Taking a virtual tour of Romania’s Jewish history

STEPPING inside Romania’s Fabric Synagogue in real life would be a dangerous proposition: closed since 1986, the ornate 1899 structure in the heart of the city of Timisoara is crumbling inside.

Online is a different story. There, visitors to the Fabric Synagogue can look up at the domed cupola, its stained glass still intact even as holes dot the ceiling, and approach the ark, its closed doors leaving the illusion that a Torah might be contained inside.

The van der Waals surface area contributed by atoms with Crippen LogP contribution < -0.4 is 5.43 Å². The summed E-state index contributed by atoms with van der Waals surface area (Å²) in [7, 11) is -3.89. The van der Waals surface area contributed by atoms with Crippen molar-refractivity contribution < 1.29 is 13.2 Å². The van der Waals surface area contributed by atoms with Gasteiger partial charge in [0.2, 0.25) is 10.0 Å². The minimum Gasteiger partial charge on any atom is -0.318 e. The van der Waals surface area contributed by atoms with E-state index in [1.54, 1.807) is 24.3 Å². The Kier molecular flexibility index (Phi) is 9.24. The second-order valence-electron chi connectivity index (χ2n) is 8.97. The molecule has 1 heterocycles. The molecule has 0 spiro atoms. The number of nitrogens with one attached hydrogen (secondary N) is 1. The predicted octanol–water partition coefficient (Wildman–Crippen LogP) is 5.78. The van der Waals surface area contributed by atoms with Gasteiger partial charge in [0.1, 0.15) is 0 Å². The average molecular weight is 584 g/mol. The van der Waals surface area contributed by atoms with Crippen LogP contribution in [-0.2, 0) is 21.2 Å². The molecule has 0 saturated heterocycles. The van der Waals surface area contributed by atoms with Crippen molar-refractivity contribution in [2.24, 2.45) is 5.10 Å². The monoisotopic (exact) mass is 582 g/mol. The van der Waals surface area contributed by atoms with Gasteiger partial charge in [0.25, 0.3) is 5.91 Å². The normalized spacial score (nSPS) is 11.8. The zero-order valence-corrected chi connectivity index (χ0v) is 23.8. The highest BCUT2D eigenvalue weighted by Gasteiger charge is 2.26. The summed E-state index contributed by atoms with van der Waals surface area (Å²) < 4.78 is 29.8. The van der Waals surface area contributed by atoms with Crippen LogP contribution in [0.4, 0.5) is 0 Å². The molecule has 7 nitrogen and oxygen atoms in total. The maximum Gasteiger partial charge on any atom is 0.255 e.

They can climb to the balcony and look out over the Hebrew letters still affixed to walls, then turn their gaze to the massive graffiti tag that occupies one whole wall of the second floor. They can even check out the synagogue’s dust-laden organ before walking into the Timisoara sunshine and strolling to the municipal parks along the Bega River just a block away.

The virtual tour is one of eight launched recently to give people the chance to immerse themselves in a world that is no more: that of the non-Orthodox Jewish communities that developed under the Habsburg Empire in the western part of today’s Romania.

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